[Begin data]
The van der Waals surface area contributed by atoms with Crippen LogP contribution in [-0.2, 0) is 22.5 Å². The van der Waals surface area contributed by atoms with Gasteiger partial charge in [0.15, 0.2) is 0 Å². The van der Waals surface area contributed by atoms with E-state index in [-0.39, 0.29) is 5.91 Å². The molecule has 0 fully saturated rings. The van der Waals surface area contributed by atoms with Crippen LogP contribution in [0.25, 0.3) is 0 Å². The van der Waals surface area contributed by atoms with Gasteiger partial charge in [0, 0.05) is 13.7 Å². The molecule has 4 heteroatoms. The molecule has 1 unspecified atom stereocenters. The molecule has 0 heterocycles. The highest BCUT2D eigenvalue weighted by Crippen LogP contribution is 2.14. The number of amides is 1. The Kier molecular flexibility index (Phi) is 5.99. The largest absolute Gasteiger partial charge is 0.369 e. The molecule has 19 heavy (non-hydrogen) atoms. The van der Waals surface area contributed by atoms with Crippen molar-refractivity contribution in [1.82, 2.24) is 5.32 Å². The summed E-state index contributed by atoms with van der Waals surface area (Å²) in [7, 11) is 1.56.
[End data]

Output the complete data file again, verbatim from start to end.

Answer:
The van der Waals surface area contributed by atoms with Crippen LogP contribution in [-0.2, 0) is 22.5 Å². The van der Waals surface area contributed by atoms with Gasteiger partial charge in [0.15, 0.2) is 0 Å². The van der Waals surface area contributed by atoms with E-state index in [-0.39, 0.29) is 5.91 Å². The molecule has 0 fully saturated rings. The van der Waals surface area contributed by atoms with Crippen LogP contribution in [0.25, 0.3) is 0 Å². The van der Waals surface area contributed by atoms with Gasteiger partial charge in [0, 0.05) is 13.7 Å². The molecule has 4 heteroatoms. The molecule has 1 unspecified atom stereocenters. The molecule has 0 heterocycles. The highest BCUT2D eigenvalue weighted by Crippen LogP contribution is 2.14. The number of amides is 1. The Kier molecular flexibility index (Phi) is 5.99. The largest absolute Gasteiger partial charge is 0.369 e. The molecule has 19 heavy (non-hydrogen) atoms. The van der Waals surface area contributed by atoms with Crippen molar-refractivity contribution in [1.82, 2.24) is 5.32 Å². The summed E-state index contributed by atoms with van der Waals surface area (Å²) in [7, 11) is 1.56.